Expert advice for glowing and healthy skin!

Having radiant and healthy skin does not just involve a good skin-care routine, but is also primarily related to our inner health, diet, and lifestyle. The skin is the largest organ of elimination in the body and along with the lymphatic system, liver, kidneys, digestive system, and lungs, removes the built-up toxins and waste, keeping us healthy. For our skin to be able to function optimally and look healthy, it is important we take care of it! Below are some healthy eating and living principles that will promote excellent skin health and a glowing complexion.

1. Eat your way to glowing skin!

There is a body of evidence building to show the relationship with our diet and dermatological conditions[1]. The foods we eat form the building blocks and foundation for healthy skin and can be useful in treating various skin conditions. Some of the nutrients that are important for our skin health and strength include zinc, essential fatty acids, and Vitamin C.

  • Vitamin C is an essential nutrient for collagen synthesis and skin health. It is an antioxidant[2] that protects the skin from free radical damage and is a common ingredient in beauty products. Food sources include kiwi fruit, citrus, and papaya.
  • Zinc is an anti-inflammatory mineral that assists in skin repair and wound healing[3]. Studies have shown that dietary zinc may help reduce acne[4]. Food sources of zinc include oysters, pumpkin seeds, seafood and dark leafy greens.
  • Essential fatty acids are another important nutrient for healthy skin. They have anti-inflammatory therapeutics, that decrease inflammation and may reduce the risk of acne and psoriasis[5]. Food sources of essential fatty acids include nuts, avocado and wild fish.

If you would like further dietary guidelines for optimal skin health we recommend making an appointment with our nutritionists Anthony Glanville or Amanda Harasym.

2. Hydration, hydration, hydration

Water is the main component of our cells and tissues in the body. Drinking enough water and ensuring that you are adequately hydrated is essential for great skin health. Recent research shows that higher water inputs in regular diet can positively impact normal skin physiology, in particular in those with lower daily water consumption[6]. Keep a stainless-steel water bottle (avoid plastic) on your desk and frequently sip through the day to encourage hydrated, happy skin.

* Hydration tip: If you don’t like the taste of water add a slice of fresh lime or cucumber.

3. Be sun smart

The most important way to take care of your skin is to be sun smart. Australia has one of the highest rates of skin cancer in the world[7]. Protecting your skin from sunburn and sun exposure can help prevent the development of wrinkles, age spots and of course cancer. Use a high-quality sunscreen and wear sun-protective clothing if you are going to be exposed to sun for extended periods of time. Regular full body skin checks are also vital for detecting any skin disease early on.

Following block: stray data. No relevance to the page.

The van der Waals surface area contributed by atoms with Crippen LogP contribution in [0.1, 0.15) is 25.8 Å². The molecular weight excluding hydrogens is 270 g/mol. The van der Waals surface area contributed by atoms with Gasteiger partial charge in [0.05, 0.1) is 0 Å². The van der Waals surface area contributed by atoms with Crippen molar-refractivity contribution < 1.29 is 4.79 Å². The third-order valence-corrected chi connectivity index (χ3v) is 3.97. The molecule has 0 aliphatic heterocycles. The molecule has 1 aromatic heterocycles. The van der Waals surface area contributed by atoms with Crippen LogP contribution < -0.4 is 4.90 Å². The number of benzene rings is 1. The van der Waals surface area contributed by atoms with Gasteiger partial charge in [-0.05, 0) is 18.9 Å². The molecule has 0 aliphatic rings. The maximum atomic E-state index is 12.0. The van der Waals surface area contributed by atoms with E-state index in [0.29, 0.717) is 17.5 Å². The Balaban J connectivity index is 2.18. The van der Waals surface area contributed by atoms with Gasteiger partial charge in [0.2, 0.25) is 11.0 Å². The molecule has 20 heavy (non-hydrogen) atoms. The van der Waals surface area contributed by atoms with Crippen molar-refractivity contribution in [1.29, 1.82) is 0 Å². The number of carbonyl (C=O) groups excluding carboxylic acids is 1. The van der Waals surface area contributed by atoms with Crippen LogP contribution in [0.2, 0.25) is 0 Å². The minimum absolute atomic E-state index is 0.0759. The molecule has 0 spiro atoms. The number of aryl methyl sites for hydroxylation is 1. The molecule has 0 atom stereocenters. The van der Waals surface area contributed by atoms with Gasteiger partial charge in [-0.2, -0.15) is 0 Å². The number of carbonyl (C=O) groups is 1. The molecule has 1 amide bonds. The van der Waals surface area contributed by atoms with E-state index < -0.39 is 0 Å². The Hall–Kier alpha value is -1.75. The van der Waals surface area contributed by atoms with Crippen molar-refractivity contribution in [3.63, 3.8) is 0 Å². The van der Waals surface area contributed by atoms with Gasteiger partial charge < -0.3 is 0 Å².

Can’t remember the last time you had a skin check? Book in with one of our integrative GP’s, Dr Adina Blaj, or Dr Sandy Eun for a consultation.

4. Get a good night’s beauty sleep!

We all have heard of the phrase of ‘beauty sleep’, but this common saying has some scientific truth behind it. Indeed, a good night’s sleep is essential for great skin health. Recent studies have shown the negative effects of a poor night’s sleep on skin ageing.  It was found that poor quality sleepers showed increased signs of intrinsic skin aging including fine lines, uneven pigmentation and reduced elasticity[8].  A lack of sleep is also associated with increased levels of cortisol, the stress hormone. Chronic high levels of cortisol can cause inflammation and trigger inflammatory skin conditions such as acne and eczema[9].

If getting a good night’s sleep is a problem, book in with one of our integrative GP’s, Dr Adina Blaj, or Dr Sandy Eun for a consultation and referral to our sleep experts.

References. 

  1. Rajani Katta, S. (2014). Diet and Dermatology: The Role of Dietary Intervention in Skin Disease. [online] PubMed Central (PMC). Available at: https://www.ncbi.nlm.nih.gov/pmc/articles/PMC4106357/ [Accessed 14 Feb. 2017].
  2. Linus Pauling Institute. (2017). Vitamin C and Skin Health. [online] Available at: http://lpi.oregonstate.edu/mic/health-disease/skin-health/vitamin-C [Accessed 15 Feb. 2017].
  3. Kresser, C. (2017). Nutrition for Healthy Skin: Vitamin A, Zinc, Vitamin C. [online] Chris Kresser. Available at: https://chriskresser.com/nutrition-for-healthy-skin-part-1/ [Accessed 15 Feb. 2017].
  4. Michaëlsson G, e. (2017). A double-blind study of the effect of zinc and oxytetracycline in acne vulgaris. – PubMed – NCBI. [online] Ncbi.nlm.nih.gov. Available at: https://www.ncbi.nlm.nih.gov/pubmed/145237 [Accessed 15 Feb. 2017].
  5. Boelsma, E., Hendriks, H. and Roza, L. (2017). Nutritional skin care: health effects of micronutrients and fatty acids. [online] Ajcn.nutrition.org. Available at:
  6. Rodrigues, L., Palma, L., Tavares Marques, L. and Bujan Varela, J. (2017). Dietary water affects human skin hydration and biomechanics.
  7. Trevor Cates. (2017). Skin Inflammation Skin Enemy Number One. [online] Available at: http://drtrevorcates.com/skin-inflammation/ [Accessed 15 Feb. 2017].
  8. http://ajcn.nutrition.org/content/73/5/853.long [Accessed 15 Feb. 2017].
  9. Trevor Cates. (2017). Skin Inflammation Skin Enemy Number One. [online] Available at: http://drtrevorcates.com/skin-inflammation/ [Accessed 15 Feb. 2017].
  10. http://ajcn.nutrition.org/content/73/5/853.long [Accessed 15 Feb. 2017].

 

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